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Adam Thompson on July 15, 2008 - 11:30am
To address voters' concerns and reach the goal of health care for all, reform must guarantee comprehensive coverage for all residents as well as tackle the escalating cost of health care and ensure the highest quality of care possible. These areas - cost, quality, and access - are inextricably linked.
The following outlines the key values that any policymaker should incorporate into a comprehensive reform package tailored to their own state's needs, with the goal of achieving affordable, quality health care for all residents. The details will be covered in later sections, but these basic principles apply to any plan:
- Costs: One key is to limit costs, including deductibles and co-payments, to an affordable percentage of income, since patients who are sensitive to costs and face significant cost-sharing will forgo both necessary and unnecessary care, leading to delayed care and worse health outcomes. Maintaining employer participation and funding is also crucial to controlling costs, since employers still cover more than 158 million Americans, more than twice the number of Americans who receive Medicaid or Medicare. Creating a larger, merged pool of coverage lives achieves economies of scale, strong purchasing power, and negotiating leverage. And policymakers will have to challenge profiteering by health care industry players to keep costs down for consumers, including small businesses.
- Quality: Measures to improve the quality of care frequently reduce health care costs, and vice versa, including "pay for performance" and other systems that pay to keep people healthy, instead of simply paying for each service rendered. The staggering costs of chronic disease means that helping people stay healthy and reduce symptoms is critical to lowering health care costs and improving patients' quality of life. And given the inequity in US health care across racial, ethnic, economic, gender, and geographic lines, a particular focus on eliminating the sub-par care and worse health care outcomes for people of color and low-income and underserved populations is critical for improving overall quality.
- Access: Coverage should be comprehensive and include all necessary preventive, specialist, mental health, prescription drugs and hospital care, since studies repeatedly show that limited benefit or high deductible health plans cause people to act like they are uninsured. Coverage should be guaranteed and portable, meaning it follows you through life's events - personal relationships, new jobs, and retirement. A system that automatically provides residents with coverage is more likely to achieve universal coverage than a voluntary system or an individual mandate. Similarly, Americans value strong patient/doctor relationships, so maintaining the ability to choose the doctor you want to see and are most comfortable with is critical to achieving the political support for reform.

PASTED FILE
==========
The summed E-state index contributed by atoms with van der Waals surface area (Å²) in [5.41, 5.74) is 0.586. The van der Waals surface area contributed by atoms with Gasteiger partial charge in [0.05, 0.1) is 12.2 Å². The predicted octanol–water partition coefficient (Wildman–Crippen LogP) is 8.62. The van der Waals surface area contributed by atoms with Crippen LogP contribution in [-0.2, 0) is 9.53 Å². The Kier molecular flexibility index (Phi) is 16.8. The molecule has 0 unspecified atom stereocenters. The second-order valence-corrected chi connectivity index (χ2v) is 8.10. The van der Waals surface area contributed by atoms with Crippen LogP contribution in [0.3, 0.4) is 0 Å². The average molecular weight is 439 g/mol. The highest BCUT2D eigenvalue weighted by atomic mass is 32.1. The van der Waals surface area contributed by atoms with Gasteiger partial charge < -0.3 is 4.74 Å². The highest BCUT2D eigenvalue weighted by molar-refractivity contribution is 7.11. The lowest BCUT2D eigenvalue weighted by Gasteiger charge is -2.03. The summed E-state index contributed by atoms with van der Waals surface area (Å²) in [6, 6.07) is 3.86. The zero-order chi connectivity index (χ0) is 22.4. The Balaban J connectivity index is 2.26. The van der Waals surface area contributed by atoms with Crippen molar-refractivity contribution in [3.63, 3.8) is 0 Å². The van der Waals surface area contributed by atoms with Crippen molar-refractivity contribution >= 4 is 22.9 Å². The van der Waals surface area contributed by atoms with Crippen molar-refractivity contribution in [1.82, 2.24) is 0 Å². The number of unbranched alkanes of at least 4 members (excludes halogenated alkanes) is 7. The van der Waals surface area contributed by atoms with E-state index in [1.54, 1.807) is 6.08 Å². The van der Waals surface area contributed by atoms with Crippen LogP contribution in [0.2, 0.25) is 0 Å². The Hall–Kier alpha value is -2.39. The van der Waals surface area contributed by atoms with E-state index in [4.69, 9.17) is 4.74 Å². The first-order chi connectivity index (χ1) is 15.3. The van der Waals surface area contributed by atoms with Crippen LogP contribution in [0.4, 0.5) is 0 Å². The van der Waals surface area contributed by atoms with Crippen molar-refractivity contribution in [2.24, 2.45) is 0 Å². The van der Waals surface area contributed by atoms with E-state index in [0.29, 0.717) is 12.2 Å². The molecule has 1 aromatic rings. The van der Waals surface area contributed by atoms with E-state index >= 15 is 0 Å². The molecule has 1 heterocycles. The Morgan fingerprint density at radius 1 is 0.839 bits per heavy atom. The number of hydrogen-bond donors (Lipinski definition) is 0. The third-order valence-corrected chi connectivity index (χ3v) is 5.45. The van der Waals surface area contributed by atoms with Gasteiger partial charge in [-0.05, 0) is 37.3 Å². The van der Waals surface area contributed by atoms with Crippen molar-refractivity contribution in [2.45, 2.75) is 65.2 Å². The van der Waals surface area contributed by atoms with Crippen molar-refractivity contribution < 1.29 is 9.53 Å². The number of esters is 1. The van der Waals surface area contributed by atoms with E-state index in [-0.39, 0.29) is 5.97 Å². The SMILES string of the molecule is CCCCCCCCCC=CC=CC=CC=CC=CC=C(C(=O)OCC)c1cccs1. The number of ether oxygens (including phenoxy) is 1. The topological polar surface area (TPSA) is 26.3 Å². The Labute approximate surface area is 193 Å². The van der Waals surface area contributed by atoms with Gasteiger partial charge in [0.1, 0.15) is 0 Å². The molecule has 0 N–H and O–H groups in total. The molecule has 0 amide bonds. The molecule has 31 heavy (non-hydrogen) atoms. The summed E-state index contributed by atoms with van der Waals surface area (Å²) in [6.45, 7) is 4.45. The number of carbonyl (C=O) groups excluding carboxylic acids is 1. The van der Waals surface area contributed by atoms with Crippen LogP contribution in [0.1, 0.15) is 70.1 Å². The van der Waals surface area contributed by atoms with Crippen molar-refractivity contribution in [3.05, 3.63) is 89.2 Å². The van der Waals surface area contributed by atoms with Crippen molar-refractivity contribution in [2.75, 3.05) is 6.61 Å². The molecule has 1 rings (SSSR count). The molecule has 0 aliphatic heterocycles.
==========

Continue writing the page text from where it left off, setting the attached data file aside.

Public Plan Option: Absent a universal coverage system such as a single-payer plan, comprehensive reform should include a public health plan, ideally integrating the existing state Medicaid and other public plans, which is open to individuals and employers. A large public plan can use its leverage to negotiate lower costs and infuse the insurance market with quality competition, increasing options in the market for individuals and small groups.
- Herndon Alliance - Resources for messaging and communicating progressive health care reform, www.herndonalliance.org
- Families USA, the Herndon Alliance, AARP (Westen Strategies and Lake Research Partners) - How to Talk About Health Care Reform
Health Care Facts:
- Kaiser Family Foundation and the Health Research and Educational Trust, 2007 Survey of Employer Health Benefits
- Kaiser Family Foundation - Trends in Health Care Costs and Spending, September 2007
- Kaiser Family Foundation - State Health Facts
- Kaiser Family Foundation - Changes in Employer-Sponsored Health Insurance Sponsorship, Eligibility, and Participation: 2001 to 2005
- Robert Wood Johnson Foundation - Paying for Quality: Understanding and Assessing Physician Pay-for-Performance Initiatives